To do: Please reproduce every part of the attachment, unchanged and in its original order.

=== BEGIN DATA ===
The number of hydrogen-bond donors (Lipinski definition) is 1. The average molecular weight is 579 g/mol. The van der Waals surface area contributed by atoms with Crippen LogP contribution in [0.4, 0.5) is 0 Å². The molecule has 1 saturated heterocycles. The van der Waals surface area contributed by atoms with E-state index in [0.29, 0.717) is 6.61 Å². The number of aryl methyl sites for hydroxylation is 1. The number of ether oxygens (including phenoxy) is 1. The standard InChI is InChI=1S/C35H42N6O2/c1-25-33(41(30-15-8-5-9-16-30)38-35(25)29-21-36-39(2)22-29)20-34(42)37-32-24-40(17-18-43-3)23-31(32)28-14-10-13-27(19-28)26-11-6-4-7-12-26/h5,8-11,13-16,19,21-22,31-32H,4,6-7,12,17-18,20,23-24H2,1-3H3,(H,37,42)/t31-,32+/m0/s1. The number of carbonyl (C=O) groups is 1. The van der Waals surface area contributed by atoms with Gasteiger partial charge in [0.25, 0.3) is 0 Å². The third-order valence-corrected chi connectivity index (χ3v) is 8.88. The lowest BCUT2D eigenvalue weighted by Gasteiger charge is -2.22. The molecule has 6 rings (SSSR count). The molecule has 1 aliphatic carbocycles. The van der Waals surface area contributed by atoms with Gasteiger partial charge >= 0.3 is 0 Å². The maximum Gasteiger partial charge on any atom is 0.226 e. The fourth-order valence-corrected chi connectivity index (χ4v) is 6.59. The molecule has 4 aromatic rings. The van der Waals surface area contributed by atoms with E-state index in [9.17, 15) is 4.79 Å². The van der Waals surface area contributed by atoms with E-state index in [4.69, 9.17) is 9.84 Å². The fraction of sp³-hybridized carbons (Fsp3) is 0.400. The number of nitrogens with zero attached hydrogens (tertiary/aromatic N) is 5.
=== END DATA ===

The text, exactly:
The number of hydrogen-bond donors (Lipinski definition) is 1. The average molecular weight is 579 g/mol. The van der Waals surface area contributed by atoms with Crippen LogP contribution in [0.4, 0.5) is 0 Å². The molecule has 1 saturated heterocycles. The van der Waals surface area contributed by atoms with E-state index in [0.29, 0.717) is 6.61 Å². The number of aryl methyl sites for hydroxylation is 1. The number of ether oxygens (including phenoxy) is 1. The standard InChI is InChI=1S/C35H42N6O2/c1-25-33(41(30-15-8-5-9-16-30)38-35(25)29-21-36-39(2)22-29)20-34(42)37-32-24-40(17-18-43-3)23-31(32)28-14-10-13-27(19-28)26-11-6-4-7-12-26/h5,8-11,13-16,19,21-22,31-32H,4,6-7,12,17-18,20,23-24H2,1-3H3,(H,37,42)/t31-,32+/m0/s1. The number of carbonyl (C=O) groups is 1. The van der Waals surface area contributed by atoms with Gasteiger partial charge in [0.25, 0.3) is 0 Å². The third-order valence-corrected chi connectivity index (χ3v) is 8.88. The lowest BCUT2D eigenvalue weighted by Gasteiger charge is -2.22. The molecule has 6 rings (SSSR count). The molecule has 1 aliphatic carbocycles. The van der Waals surface area contributed by atoms with Gasteiger partial charge >= 0.3 is 0 Å². The maximum Gasteiger partial charge on any atom is 0.226 e. The fourth-order valence-corrected chi connectivity index (χ4v) is 6.59. The molecule has 4 aromatic rings. The van der Waals surface area contributed by atoms with E-state index in [9.17, 15) is 4.79 Å². The van der Waals surface area contributed by atoms with E-state index in [4.69, 9.17) is 9.84 Å². The fraction of sp³-hybridized carbons (Fsp3) is 0.400. The number of nitrogens with zero attached hydrogens (tertiary/aromatic N) is 5.